I finished The Awakening about a week ago, but I still feel as though I’ve just emerged from a dream. The main thing I have right now is sensation, as opposed to thoughts—above all a very deep pity for Edna.
I say this even though I often found her obnoxious in this last section, like an entitled, petulant child. She engages in an affair with Alcée Arobin but doesn’t treat him with much respect (whether or not he deserves respect is another question); she uses her husband’s money to throw a lavish dinner party, which ends with her freaking out and breaking a glass; and she moves into her new home without considering the reaction of her husband or children. Many of us liked Edna a lot at the beginning of the novel—did you start to like her less at the end?
And yet when Robert returned, I was so happy that she was in a place to form a romantic relationship with him. She had psychologically broken free of her ties to her husband and social mores—and if only Robert were willing, they could run away together! Yes, it would be hard on her children, but they had a wonderful grandma as a surrogate mother. And yes, Léonce would be embarrassed, but he’d probably just eat the cost of her departure like he would a failed investment and move on to another “valuable object.” Were you rooting for Edna and Robert, too?
I never turned the pages faster than through the scenes after Robert’s return. I truly believed (and was devastated) that he had fallen out of love with her; he was so distant and cold and seemed annoyed that Edna was making demands on his attention. I took his behavior at face value—but of course, he was just protecting himself. He loved her very much yet knew they could never be together. Unlike Edna, he was still attached to ideas of propriety.
Did Robert’s ultimate rejection drive Edna to suicide? No. I think that if he had written the note before Edna witnessed Adele’s painful childbearing, she would have retained hope that he didn’t really mean good-bye and continued pursuing him. It was the pain and responsibility of motherhood that made her do it; Adele’s advice to “think of the children” stuck in her head. She couldn’t hurt her children by leaving—her core goodness and morality prevented that. And yet, like she told Adele at the beginning of the novel, she could never sacrifice herself for her children. After reading Robert’s note, she didn’t lie awake all night thinking of him. She thought of her sons, Raoul and Etienne, who “appeared before her like antagonists who had overcome her; who had overpowered and sought to drag her into the soul’s slavery for the rest of her days.” She is horrified by them as she was horrified by the spectacle of Adele’s childbearing. She imagines the children as villainous creatures who (how dare they?) force her to think of moral consequences and stay shackled to the conventional role of wife and mother. But at the same time she loves them completely and could never bear to “trample upon the little lives” by acting selfishly. So Edna dies both to save them—from suffering social stigma, from growing up with a disappointing, distant mother—and to stay true to her free, awakened self.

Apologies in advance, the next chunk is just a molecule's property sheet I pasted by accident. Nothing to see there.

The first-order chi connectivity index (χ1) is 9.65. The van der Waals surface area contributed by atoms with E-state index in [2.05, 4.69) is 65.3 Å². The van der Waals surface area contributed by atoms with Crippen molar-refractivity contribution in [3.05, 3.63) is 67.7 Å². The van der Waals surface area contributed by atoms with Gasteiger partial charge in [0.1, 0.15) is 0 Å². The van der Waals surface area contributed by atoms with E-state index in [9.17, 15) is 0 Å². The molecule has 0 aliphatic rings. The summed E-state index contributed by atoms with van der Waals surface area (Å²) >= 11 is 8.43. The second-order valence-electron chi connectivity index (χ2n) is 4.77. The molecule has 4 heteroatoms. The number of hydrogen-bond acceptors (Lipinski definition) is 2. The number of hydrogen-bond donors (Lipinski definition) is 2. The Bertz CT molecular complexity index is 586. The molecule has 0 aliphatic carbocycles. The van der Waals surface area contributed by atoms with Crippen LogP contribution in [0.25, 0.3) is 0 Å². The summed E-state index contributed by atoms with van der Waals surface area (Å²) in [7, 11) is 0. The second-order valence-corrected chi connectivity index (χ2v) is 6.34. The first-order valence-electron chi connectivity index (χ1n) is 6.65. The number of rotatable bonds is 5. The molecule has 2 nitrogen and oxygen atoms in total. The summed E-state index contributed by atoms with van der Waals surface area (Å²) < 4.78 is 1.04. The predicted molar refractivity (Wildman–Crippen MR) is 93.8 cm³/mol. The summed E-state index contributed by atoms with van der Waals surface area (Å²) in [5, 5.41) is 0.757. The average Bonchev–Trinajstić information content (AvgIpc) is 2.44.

Finally, some thoughts about the title of the book. When I think of an awakening, I think of being snapped back to (often harsh and cold) reality after a night of dreaming. But Edna’s awakening feels like the opposite of that—she sinks out of reality into a sensual dream world dominated by primal, subconscious urges. Notice that the book opens on Grand Isle, with many descriptions of the hot, bright sun; as Edna progresses through her growth, more and more scenes take place at night or in dark rooms. It all becomes like a fantasy (especially her almost hallucinatory dinner party). Then the image of strong sunlight returns at the end, as Edna walks to the sea to die. I’m sure that many readers and Kate Chopin herself would disagree with me, but I wonder if “awakening” can’t refer to Edna’s brutal realization that her dream world couldn’t be real. Becoming enfolded in the “soft, close embrace” of the sea is her way of going back to sleep—to succumbing entirely to the rich, wild world of her subconscious, which water represents. Any thoughts on this?
I’m so glad I had the chance to read this book—and thanks for reading along with me! I hope you all have a fabulous Thanksgiving.